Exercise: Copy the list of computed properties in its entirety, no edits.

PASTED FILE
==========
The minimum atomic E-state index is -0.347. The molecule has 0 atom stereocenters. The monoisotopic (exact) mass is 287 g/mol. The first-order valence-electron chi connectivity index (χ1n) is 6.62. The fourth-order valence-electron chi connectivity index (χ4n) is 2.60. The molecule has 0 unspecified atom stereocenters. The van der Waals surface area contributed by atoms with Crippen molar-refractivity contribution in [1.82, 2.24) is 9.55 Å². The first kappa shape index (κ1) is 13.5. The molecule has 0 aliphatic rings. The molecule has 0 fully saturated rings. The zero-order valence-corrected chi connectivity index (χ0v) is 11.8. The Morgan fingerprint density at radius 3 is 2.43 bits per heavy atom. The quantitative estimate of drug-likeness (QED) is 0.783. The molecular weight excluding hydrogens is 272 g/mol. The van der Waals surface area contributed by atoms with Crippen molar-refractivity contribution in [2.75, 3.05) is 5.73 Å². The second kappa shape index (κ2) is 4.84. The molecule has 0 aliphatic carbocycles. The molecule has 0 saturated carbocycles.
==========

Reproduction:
The minimum atomic E-state index is -0.347. The molecule has 0 atom stereocenters. The monoisotopic (exact) mass is 287 g/mol. The first-order valence-electron chi connectivity index (χ1n) is 6.62. The fourth-order valence-electron chi connectivity index (χ4n) is 2.60. The molecule has 0 unspecified atom stereocenters. The van der Waals surface area contributed by atoms with Crippen molar-refractivity contribution in [1.82, 2.24) is 9.55 Å². The first kappa shape index (κ1) is 13.5. The molecule has 0 aliphatic rings. The molecule has 0 fully saturated rings. The zero-order valence-corrected chi connectivity index (χ0v) is 11.8. The Morgan fingerprint density at radius 3 is 2.43 bits per heavy atom. The quantitative estimate of drug-likeness (QED) is 0.783. The molecular weight excluding hydrogens is 272 g/mol. The van der Waals surface area contributed by atoms with Crippen molar-refractivity contribution in [2.75, 3.05) is 5.73 Å². The second kappa shape index (κ2) is 4.84. The molecule has 0 aliphatic carbocycles. The molecule has 0 saturated carbocycles.